Series of seven drawings, ink on paper, 170 x 100 cm, 2017
The artwork consists of seven copies of botanical drawings made by 19th century Southern Indian artists Rungiah and Govindoo, who contributed greatly to the book by Scottish botanist Robert Wight (1796-1872). The black-and-white Icones Plantarum or Figures of Indian Plants, published between 1820-50s, is still considered one of the most useful guides to the flora of southern India.
Among the 2115 plants described in Icones Plantarum there are seven plants that in the course of centuries have arrived in the furthermost North and currently grow in Finland. The climates of southern India and Finland - 8000 kilometres apart - are unsurprisingly very different: Finland lies between 60 and 70 degrees latitude, while Kerala between 7 and 12 degrees. In Finland there are four seasons of a subarctic and boreal climate; Kerala's tropical climate has just two seasons.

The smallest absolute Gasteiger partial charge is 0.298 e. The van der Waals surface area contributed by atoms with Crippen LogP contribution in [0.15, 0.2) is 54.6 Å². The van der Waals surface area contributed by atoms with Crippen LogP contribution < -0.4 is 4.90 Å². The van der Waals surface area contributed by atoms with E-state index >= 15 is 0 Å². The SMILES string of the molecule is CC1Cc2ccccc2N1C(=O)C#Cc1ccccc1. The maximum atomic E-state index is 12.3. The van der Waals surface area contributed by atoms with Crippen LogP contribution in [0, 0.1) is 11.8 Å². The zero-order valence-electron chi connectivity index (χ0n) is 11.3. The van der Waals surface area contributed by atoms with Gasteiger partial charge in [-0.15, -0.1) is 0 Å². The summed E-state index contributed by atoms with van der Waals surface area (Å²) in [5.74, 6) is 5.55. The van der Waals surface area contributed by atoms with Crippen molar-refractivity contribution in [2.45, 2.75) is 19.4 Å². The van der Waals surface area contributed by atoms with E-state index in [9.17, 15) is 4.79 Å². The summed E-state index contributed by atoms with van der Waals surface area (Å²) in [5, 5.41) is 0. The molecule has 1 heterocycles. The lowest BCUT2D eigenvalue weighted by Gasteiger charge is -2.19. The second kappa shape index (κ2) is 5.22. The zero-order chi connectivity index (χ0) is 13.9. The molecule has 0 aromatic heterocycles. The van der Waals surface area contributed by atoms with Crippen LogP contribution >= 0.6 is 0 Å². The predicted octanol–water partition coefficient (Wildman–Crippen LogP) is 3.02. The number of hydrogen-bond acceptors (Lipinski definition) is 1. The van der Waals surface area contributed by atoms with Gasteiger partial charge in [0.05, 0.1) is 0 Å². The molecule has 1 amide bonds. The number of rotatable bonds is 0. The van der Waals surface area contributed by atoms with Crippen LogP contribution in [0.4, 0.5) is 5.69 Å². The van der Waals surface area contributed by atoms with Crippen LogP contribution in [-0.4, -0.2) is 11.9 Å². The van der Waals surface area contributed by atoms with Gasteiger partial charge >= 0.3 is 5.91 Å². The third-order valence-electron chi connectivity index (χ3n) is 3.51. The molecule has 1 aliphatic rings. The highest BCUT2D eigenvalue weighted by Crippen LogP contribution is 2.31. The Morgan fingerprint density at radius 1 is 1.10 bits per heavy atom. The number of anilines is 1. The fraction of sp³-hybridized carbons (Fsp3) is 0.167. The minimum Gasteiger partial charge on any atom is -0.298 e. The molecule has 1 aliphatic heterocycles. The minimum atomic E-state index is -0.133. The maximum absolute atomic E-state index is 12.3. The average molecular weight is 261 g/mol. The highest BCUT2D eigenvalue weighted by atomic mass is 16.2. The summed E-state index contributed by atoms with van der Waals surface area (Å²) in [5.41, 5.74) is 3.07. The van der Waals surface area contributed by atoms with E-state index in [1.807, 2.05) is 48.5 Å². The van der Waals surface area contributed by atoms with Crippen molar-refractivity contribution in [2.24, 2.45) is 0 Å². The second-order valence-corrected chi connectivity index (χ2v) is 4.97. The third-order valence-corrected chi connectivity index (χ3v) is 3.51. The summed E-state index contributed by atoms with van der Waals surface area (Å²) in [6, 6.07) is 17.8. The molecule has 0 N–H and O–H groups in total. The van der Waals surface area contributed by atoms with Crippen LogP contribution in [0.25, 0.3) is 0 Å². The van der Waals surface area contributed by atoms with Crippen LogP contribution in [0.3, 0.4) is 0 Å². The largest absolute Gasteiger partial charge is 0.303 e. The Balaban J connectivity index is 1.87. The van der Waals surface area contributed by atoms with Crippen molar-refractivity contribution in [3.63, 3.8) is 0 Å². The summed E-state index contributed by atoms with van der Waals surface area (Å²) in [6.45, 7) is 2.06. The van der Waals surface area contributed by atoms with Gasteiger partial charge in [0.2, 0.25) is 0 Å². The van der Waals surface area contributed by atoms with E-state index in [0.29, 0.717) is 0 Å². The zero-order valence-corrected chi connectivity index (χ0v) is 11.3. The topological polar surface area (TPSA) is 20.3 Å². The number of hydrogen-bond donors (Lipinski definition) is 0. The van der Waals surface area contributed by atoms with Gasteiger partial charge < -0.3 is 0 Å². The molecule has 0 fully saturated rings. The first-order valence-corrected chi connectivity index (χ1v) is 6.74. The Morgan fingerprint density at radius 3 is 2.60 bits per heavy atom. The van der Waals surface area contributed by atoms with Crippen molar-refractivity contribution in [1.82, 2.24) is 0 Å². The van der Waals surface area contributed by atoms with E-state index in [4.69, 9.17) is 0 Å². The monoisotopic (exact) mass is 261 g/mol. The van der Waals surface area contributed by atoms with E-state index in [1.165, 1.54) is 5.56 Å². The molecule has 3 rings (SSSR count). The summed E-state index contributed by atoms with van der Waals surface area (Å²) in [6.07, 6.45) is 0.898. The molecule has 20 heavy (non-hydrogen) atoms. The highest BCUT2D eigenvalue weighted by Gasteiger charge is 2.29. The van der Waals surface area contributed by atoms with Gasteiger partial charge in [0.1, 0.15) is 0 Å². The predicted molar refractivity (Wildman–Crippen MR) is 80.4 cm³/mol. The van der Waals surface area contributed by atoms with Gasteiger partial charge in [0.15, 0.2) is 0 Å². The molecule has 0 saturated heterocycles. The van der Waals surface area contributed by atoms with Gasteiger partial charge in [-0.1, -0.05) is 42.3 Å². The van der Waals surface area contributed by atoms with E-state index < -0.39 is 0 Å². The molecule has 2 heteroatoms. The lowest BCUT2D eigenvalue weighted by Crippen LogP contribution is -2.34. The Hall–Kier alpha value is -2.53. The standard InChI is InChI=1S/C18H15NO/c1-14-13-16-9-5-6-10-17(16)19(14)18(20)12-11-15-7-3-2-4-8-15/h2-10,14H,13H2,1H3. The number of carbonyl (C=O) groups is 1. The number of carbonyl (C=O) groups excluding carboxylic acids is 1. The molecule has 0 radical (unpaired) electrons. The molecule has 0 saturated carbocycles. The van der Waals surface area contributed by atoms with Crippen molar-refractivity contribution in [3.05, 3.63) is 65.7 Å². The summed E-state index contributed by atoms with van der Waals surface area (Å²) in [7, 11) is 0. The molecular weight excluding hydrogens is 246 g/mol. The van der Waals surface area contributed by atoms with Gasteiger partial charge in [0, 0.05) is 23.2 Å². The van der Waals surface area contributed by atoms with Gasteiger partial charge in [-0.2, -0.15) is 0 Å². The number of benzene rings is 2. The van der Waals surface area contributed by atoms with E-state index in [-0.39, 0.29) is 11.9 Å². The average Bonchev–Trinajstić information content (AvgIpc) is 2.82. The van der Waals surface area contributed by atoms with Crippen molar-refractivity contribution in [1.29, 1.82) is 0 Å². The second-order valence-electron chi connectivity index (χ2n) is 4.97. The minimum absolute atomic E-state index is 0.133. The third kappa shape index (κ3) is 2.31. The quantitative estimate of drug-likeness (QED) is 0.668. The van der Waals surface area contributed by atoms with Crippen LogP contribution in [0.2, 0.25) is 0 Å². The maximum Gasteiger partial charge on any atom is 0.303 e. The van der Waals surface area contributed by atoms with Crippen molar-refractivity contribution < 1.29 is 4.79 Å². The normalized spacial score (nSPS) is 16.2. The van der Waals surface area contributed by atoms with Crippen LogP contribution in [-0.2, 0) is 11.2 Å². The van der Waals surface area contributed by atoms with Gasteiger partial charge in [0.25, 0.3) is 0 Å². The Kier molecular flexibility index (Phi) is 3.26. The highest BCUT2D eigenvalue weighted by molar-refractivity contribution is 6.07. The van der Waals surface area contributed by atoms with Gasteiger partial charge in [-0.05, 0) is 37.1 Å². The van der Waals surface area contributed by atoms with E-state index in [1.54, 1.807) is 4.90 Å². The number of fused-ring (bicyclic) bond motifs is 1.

In their project the artists explore the historical and present-day use of these plants, and will track their journeys. The project constructs a de facto bridge between two locales by analysing local customs, medicine, herbology and culinary habits.